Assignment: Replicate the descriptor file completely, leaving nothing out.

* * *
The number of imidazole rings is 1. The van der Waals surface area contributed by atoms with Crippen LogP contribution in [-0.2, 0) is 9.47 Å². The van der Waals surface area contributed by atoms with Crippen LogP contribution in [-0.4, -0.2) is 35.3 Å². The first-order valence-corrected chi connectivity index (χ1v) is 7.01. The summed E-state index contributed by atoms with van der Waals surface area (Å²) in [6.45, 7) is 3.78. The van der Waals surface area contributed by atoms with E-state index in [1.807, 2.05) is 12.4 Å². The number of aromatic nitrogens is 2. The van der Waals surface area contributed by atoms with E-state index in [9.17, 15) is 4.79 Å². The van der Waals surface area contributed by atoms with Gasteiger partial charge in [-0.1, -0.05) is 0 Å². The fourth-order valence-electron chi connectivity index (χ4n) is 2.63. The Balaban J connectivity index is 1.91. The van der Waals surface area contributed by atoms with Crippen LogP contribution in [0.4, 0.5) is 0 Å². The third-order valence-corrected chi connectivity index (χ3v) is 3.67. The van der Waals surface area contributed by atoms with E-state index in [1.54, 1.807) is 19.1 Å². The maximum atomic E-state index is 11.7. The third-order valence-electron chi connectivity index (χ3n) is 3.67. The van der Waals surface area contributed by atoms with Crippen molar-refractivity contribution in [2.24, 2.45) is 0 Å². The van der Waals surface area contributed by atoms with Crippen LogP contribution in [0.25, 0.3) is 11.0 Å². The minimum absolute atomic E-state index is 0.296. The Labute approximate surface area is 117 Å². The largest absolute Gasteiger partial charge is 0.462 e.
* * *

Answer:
The number of imidazole rings is 1. The van der Waals surface area contributed by atoms with Crippen LogP contribution in [-0.2, 0) is 9.47 Å². The van der Waals surface area contributed by atoms with Crippen LogP contribution in [-0.4, -0.2) is 35.3 Å². The first-order valence-corrected chi connectivity index (χ1v) is 7.01. The summed E-state index contributed by atoms with van der Waals surface area (Å²) in [6.45, 7) is 3.78. The van der Waals surface area contributed by atoms with E-state index in [1.807, 2.05) is 12.4 Å². The number of aromatic nitrogens is 2. The van der Waals surface area contributed by atoms with E-state index in [9.17, 15) is 4.79 Å². The van der Waals surface area contributed by atoms with Gasteiger partial charge in [-0.1, -0.05) is 0 Å². The fourth-order valence-electron chi connectivity index (χ4n) is 2.63. The Balaban J connectivity index is 1.91. The van der Waals surface area contributed by atoms with Crippen LogP contribution in [0.4, 0.5) is 0 Å². The third-order valence-corrected chi connectivity index (χ3v) is 3.67. The van der Waals surface area contributed by atoms with E-state index in [1.54, 1.807) is 19.1 Å². The maximum atomic E-state index is 11.7. The third-order valence-electron chi connectivity index (χ3n) is 3.67. The van der Waals surface area contributed by atoms with Crippen molar-refractivity contribution in [2.24, 2.45) is 0 Å². The van der Waals surface area contributed by atoms with Crippen LogP contribution in [0.25, 0.3) is 11.0 Å². The minimum absolute atomic E-state index is 0.296. The Labute approximate surface area is 117 Å². The largest absolute Gasteiger partial charge is 0.462 e.